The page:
Kaffir lime leaves are one of the rare ingredients that adds elusive flavors to Thai dishes.
The leaves of a lime tree, they're usually shredded or torn before being used, to help release the volatile oils carrying their flavor.
They add a floral, citric note to soups and curries. Sliced as thin as possible, they're sometimes used in Thai stir-fries.
The kaffir lime fruit is bumpy, with a highly aromatic zest. But the juice is so acidic it's sometimes used as a cleaner, instead of in cooking.
Secret stash: If you can find kaffir lime leaves at an Asian grocery or supermarket, freeze a few small bags. (I got mine at An Chau, 3306 Bailey Ave.) They'll keep for months that way, and remain effective flavoring agents.
Home grown: Some varieties of kaffir lime can be grown in pots in northern climates, though they must be brought inside if frost threatens.
Here, kaffir lime leaves add aroma and a background citrus note to chicken coconut soup, or tom kha gai. By all means still make the soup if tracking down kaffir lime leaves proves onerous. It'll still be delicious.
> Chicken coconut soup (tom kha gai)
1 (14-ounce) can coconut milk, preferably Chaokoh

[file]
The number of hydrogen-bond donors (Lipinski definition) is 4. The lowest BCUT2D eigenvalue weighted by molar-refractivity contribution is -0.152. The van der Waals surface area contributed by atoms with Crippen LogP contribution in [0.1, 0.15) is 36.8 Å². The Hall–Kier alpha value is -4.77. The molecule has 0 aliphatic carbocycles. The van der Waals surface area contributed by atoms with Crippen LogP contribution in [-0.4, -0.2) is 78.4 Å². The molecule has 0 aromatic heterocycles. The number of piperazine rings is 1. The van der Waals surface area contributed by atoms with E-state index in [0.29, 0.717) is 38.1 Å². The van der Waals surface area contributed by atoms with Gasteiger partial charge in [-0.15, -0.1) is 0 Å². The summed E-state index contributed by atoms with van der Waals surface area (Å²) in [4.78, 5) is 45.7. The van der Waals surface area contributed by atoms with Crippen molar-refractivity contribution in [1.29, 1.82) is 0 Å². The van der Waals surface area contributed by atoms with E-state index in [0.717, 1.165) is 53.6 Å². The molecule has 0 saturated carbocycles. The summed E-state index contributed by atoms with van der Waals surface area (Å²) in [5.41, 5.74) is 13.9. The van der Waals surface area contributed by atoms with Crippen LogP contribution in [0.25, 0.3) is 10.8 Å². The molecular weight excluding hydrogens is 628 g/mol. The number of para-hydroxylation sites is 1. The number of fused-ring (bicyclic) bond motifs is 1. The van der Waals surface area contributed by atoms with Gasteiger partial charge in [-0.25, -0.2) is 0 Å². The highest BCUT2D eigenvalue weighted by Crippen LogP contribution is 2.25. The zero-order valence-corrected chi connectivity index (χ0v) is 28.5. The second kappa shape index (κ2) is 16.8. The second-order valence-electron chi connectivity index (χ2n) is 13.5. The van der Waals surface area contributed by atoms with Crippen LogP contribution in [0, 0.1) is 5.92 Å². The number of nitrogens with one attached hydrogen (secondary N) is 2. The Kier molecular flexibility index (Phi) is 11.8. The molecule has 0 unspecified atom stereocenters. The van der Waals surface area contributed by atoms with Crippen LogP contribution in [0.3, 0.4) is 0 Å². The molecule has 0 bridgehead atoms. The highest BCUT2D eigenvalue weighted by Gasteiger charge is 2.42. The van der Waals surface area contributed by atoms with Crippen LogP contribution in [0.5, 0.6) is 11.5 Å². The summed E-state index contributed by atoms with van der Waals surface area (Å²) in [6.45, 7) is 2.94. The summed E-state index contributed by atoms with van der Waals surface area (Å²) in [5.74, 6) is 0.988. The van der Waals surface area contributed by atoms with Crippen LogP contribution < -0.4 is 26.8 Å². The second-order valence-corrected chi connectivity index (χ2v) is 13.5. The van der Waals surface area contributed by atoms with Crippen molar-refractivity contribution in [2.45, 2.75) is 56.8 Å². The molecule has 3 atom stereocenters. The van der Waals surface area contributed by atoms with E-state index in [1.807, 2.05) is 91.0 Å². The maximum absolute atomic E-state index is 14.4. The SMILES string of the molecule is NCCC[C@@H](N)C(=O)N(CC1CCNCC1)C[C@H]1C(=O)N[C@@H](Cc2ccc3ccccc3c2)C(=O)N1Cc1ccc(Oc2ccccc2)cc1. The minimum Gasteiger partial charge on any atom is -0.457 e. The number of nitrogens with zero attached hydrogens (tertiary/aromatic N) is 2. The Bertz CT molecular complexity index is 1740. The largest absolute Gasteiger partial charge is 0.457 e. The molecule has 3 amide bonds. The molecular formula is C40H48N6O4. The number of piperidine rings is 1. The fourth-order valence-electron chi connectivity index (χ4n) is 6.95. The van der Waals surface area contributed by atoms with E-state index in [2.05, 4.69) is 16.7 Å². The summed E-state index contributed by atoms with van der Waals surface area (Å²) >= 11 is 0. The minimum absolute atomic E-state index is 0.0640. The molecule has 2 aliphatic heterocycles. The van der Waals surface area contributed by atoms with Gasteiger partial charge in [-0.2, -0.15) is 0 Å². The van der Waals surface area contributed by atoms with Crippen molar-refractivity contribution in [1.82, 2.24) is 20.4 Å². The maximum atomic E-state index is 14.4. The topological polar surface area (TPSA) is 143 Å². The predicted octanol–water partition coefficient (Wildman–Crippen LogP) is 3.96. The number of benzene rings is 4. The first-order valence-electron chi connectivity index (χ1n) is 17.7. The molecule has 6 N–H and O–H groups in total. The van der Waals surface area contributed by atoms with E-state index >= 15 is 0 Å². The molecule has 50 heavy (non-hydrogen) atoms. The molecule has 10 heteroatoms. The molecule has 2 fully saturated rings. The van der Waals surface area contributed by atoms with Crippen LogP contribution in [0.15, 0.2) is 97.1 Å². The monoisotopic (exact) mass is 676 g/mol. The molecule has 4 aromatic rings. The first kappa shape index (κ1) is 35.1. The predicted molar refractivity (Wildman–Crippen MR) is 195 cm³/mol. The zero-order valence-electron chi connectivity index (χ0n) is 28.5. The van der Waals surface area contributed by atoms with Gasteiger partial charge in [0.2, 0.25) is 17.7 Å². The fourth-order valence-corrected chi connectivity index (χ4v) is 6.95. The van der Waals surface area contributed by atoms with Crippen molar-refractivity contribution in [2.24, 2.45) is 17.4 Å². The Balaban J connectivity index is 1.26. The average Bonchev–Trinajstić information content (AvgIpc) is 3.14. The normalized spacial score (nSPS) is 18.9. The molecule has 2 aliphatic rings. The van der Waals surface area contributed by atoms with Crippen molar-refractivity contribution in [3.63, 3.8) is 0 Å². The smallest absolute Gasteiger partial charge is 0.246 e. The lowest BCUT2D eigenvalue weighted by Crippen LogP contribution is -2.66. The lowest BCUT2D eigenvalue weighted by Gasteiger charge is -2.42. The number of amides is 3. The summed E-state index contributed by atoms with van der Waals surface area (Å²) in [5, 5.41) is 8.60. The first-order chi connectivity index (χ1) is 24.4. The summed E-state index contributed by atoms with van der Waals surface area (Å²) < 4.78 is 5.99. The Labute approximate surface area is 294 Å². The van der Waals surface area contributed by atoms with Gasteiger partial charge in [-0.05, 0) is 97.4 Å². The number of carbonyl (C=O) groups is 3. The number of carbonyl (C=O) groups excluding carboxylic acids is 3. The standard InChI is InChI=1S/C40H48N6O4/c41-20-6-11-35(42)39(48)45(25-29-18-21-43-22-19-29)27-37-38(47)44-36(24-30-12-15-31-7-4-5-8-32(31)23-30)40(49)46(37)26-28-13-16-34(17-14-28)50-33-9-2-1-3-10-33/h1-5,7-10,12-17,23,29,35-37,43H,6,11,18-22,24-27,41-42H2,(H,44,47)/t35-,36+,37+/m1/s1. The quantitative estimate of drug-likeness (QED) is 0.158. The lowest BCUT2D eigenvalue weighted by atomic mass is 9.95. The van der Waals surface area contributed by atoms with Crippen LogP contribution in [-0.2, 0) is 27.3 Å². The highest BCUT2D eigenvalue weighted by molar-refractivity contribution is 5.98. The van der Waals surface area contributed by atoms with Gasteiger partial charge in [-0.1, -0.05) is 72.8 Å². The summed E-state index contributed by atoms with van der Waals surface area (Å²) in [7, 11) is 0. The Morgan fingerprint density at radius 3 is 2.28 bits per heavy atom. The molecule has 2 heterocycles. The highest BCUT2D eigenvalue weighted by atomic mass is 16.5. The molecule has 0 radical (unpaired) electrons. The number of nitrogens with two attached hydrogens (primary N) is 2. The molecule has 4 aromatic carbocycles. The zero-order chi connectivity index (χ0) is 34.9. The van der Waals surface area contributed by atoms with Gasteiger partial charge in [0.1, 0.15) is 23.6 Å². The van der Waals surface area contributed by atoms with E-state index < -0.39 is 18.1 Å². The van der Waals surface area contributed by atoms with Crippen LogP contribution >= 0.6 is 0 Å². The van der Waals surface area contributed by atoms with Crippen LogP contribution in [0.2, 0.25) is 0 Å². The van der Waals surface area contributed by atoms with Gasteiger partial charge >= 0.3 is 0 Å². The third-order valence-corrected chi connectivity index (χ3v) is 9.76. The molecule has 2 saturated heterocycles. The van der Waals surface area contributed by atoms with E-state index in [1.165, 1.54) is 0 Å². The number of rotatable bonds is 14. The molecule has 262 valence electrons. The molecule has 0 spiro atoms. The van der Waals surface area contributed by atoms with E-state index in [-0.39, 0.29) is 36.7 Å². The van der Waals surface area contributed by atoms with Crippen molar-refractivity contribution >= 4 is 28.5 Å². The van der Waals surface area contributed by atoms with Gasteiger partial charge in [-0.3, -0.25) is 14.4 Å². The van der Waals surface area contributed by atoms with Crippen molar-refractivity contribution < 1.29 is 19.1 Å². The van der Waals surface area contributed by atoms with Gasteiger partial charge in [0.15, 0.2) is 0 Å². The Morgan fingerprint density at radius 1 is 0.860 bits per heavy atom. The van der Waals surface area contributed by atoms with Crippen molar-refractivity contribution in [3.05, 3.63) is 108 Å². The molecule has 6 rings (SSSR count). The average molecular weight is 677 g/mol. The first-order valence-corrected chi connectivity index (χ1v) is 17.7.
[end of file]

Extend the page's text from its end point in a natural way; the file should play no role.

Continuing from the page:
4 cups chicken broth
1 1-inch piece fresh ginger, peeled and matchsticked
4 scallions, chopped
1 stalk lemongrass (optional)
1 pound thinly sliced chicken breast
1 cup sliced shiitake mushrooms
2 tablespoons fresh lime juice, or more to taste
1 tablespoon fish sauce, or more to taste
1 teaspoon sugar, or more to taste
1 teaspoon Thai red curry paste, or sambal oelek
1 tablespoon chopped cilantro stem
1/4 cup chopped cilantro leaves
2 kaffir lime leaves, torn (optional)
Trim and peel lemongrass, discarding top two-thirds. Bruise remaining core with flat of knife and chop into 1-inch lengths.
In a medium saucepan, combine coconut milk, broth, ginger, scallions, cilantro stem, kaffir lime leaves and lemongrass and bring to boil over high heat.
Lower heat to simmer. Add chicken and mushrooms, and cook until chicken is done, about 5-7 minutes.
Add fish sauce, lime juice, cilantro leaves and sugar. Simmer 5 minutes. Taste and add lime juice, fish sauce and sugar as desired for sweet-sour-salty balance.
Ladle into bowls and top with more chopped cilantro.
Note: Like bay leaves, chunks of lemongrass and kaffir lime leaves aren't usually eaten, just left behind in the bowl.